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Top 10 scary stories... best-selling horror author Syd Moore, from Leigh, picks her favourites
6:30am Thursday 19th June 2014 in News
1. The Master and Margarita –Mikhail Bulgakov
Not strictly a horror story, this novel is set in Moscow in the Thirties, but as it features the Devil taking human form, I’m going to stick it in. It is by turns hilarious, poignant, sad and fantastically (literally) imaginative.
2. The Ritual – Adam Neville
This one combines literary skill with good old-fashioned guts and gore. A group of hikers end up lost, deep within an ancient unmapped forest where they stumble upon an old house that contains hundreds of human bones. What could possibly go wrong?
3. The Winged Bull – Dion Fortune
Published in 1935, this is definitely a book of its time. The story is really a romance, but with lashings of magic and esoteric law incorporated into it. Interesting.
4. Oh Whistle and I’ll Come to You My Lad – MR James
Any horror top ten would not be complete without this classic from a writer regarded as the father of the modern ghost story.
5. The Shining Girls – Lauren Buekes
This came out last year and raced up the charts into the Sunday Times’ top five. I read it in two days. All about serial killers and time travel. Who could ask for more?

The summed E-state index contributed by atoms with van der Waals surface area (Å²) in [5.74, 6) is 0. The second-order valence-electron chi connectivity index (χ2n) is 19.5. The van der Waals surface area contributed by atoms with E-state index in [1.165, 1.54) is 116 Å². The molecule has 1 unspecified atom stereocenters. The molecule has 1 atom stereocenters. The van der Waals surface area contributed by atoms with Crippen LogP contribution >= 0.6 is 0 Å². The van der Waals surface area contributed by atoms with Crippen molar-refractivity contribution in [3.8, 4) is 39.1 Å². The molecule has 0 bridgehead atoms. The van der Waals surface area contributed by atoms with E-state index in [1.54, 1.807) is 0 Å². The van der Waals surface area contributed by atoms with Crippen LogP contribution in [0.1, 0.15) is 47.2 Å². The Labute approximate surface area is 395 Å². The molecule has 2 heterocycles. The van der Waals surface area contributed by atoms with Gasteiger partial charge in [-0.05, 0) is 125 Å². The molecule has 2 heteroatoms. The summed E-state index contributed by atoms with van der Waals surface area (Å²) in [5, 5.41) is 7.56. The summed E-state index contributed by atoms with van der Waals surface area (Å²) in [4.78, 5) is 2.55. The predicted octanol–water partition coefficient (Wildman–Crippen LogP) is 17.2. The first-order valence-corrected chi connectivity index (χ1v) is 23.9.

6. Grave Sight – Charlaine Harris
Harris wrote the Sookie Stackhouse novels that the TV vampire series True Blood was based on. Grave Sight is the first in another set of books featuring heroine, Harper Connelly, who has the strange ability to find dead people and sense their last memories.
7. Harbour – John Ajvide Lindqvist
A great writer who is doing some exciting things within the horror genre. Lindqvist’s Harbour spans several decades on a mysterious island in Sweden and features magicians, elemental beings and Smiths fans.
8. Natural Causes – James Oswald
Hailed by many as the Next Big Thing in British crime, Oswald writes like Ian Rankin, but peppers his prose with demons. At times tender, at other points downright scary.
9. Echoes from the Macabre – Daphne du Maurier
I love Daphne du Maurier’s writing. She wrote lots of creepy stories, including the Birds that Hitchcock famously turned into a film. This collection of short stories features the utterly spine-tingling Don’t Look Now, which also went on to become an equally chilling film featuring Donald Sutherland and Julie Christie.
10. Dark Matter–Michelle Paver
A ghost story set on a Twenties Arctic expedition. Spare, slow and cold, Dark Matter won’t be everyone’s cup of tea, but I like it a lot. Very, very moody! Like me.
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